Bringing back Ministers Island, N.B.
New Brunswick’s Ministers Island is being restored to its former glory
TWICE A DAY, as the Bay of Fundy’s massive tides withdraw, a kilometrelong causeway opens up across the ocean floor, giving fleeting access to Ministers Island near Saint Andrews in southern New Brunswick. The island is a national historic site best known as the former summer home of Sir William Van Horne, president of the Canadian Pacific Railway in the late 19th century, and the chance to visit his sprawling, mansion-like “cottage” called Covenhoven is what drew more than 26,000 people to the island last year. But there is more to the story of Ministers Island than just Van Horne. The 280-hectare island is part of the traditional territory of the Passamaquoddy people, who used it as an important summer fishing camp for thousands of years before the arrival of Europeans. Loyalist settlers arrived in the late 18th century and the island took its current name from Reverend Samuel Andrews, the rector of Saint Andrews, who built a small house there in 1790, which still stands today. Van Horne bought most of t he island f rom Andrews’ descendants starting in the 1890s and turned it into a summer retreat and agricultural laboratory. Eventually, the Van Horne family lost interest in the island, and the province finally took control of it in the 1970s. This long and rich history is part of what makes the island such an inviting destination, says Brian Usher, executive director of The Van Horne Estate on Ministers Island, which administers the land on behalf of the province. “The story of the island is always changing,” he says. Usher’s group has spent the past several years slowly repairing and restoring Covenhoven and recovering Van Horne’s furniture and artifacts, many of which were sold off in the 1970s (luckily, a gigantic 3½-metre-long billiards table proved too awkward for its buyer to remove, and so remains on display). A $2-million renovation of the huge cedar-shingled barn (originally designed by the famed Canadian architect Edward Maxwell), where Van Horne bred his prize-winning Clydesdale horses and Dutch Belted cattle, is nearly complete and open to the public. Now, the plan is to expand the activities available to visitors. The barn hosts musical performances most Friday evenings throughout the summer, and a craft beer festival is in the works for September. A heritage farm education program, featuring demonstrations by carpenters and stonemasons, as well as hands-on experiences of everything from beekeeping to farm-to-table cooking, are being developed. Usher also wants to find ways to tell more of the Passamaquoddy story of the island. All that planned activity is not the only reason for a visit, however. For those who just want to immerse themselves in the tranquility of its quieter areas, the island is also criss-crossed with 26 kilometres of peaceful hiking and cycling trails, which are open year-round. Just make sure you check the tide schedule before you go to avoid an unexpectedly long stay.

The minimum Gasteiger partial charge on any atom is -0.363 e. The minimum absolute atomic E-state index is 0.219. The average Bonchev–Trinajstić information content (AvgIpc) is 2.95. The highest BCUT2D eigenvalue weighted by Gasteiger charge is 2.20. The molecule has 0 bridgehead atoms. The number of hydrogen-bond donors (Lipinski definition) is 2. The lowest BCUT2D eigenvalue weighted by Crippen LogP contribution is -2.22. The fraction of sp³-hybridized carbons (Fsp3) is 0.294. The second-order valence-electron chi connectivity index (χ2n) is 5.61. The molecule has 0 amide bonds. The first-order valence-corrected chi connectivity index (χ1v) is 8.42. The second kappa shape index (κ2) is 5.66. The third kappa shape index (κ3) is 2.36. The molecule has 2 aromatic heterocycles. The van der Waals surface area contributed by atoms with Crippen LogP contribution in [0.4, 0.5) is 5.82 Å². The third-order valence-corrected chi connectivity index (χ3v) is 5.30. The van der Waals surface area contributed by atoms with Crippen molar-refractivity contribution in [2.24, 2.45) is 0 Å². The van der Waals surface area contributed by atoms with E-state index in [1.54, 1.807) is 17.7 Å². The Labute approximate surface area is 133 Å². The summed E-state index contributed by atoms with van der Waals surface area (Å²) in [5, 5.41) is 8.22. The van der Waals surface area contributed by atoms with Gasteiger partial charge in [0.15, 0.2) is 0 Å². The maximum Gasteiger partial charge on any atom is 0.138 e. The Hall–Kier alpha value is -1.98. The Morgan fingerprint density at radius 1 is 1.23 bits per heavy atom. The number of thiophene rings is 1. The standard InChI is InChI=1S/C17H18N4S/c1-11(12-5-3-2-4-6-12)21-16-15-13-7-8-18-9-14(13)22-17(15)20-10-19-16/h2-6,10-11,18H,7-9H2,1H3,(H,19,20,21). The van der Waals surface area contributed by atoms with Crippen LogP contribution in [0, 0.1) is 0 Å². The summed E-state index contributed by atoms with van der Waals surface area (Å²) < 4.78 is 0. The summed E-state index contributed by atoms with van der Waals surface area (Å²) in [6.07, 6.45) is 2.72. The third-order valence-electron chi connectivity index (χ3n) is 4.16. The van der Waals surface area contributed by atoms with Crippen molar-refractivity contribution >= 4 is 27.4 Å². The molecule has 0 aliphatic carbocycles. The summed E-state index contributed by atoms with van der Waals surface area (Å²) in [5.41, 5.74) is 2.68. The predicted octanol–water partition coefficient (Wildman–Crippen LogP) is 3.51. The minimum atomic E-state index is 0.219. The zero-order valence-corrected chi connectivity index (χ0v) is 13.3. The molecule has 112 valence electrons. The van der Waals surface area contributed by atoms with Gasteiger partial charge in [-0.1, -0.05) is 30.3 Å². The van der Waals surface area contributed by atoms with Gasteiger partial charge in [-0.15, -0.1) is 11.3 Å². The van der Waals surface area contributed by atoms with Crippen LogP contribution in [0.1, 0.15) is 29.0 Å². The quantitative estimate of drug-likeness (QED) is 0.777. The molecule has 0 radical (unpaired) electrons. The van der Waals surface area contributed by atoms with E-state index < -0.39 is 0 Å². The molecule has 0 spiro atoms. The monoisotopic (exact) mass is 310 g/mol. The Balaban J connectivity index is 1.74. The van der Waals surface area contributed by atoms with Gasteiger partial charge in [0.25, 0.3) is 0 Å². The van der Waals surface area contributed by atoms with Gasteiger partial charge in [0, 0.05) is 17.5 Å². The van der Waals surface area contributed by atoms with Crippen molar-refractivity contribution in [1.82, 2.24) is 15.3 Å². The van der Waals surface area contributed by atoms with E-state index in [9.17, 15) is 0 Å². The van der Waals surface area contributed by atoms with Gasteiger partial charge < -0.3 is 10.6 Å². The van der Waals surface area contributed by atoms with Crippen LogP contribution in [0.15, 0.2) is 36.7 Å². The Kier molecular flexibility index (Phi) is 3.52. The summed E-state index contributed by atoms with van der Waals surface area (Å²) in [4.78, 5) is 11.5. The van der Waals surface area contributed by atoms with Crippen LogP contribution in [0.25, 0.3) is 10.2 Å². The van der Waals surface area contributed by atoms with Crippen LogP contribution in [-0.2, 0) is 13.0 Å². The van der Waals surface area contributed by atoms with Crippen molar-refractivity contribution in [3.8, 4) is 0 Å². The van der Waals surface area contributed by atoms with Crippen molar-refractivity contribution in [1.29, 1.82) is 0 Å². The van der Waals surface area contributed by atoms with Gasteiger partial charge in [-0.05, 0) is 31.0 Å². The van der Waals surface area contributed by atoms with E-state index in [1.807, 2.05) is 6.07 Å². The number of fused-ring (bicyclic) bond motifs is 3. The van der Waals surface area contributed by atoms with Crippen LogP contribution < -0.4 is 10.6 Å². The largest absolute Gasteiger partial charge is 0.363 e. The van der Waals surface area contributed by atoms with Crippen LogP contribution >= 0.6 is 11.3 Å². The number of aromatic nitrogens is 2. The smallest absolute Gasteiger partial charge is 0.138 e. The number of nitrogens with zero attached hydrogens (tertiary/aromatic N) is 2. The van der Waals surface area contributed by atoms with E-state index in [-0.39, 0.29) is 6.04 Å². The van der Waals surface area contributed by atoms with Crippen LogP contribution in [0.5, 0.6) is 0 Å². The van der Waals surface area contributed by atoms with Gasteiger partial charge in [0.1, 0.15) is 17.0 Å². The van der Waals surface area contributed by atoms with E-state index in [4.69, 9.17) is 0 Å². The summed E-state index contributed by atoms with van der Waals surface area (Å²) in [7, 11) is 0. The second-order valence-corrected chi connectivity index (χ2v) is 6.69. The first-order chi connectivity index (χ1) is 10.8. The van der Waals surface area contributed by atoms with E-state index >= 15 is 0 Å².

Covenhoven ( left), a sprawling 50-room cottage, and the bathhouse ( top) are part of the Van Horne Estate on Ministers Island.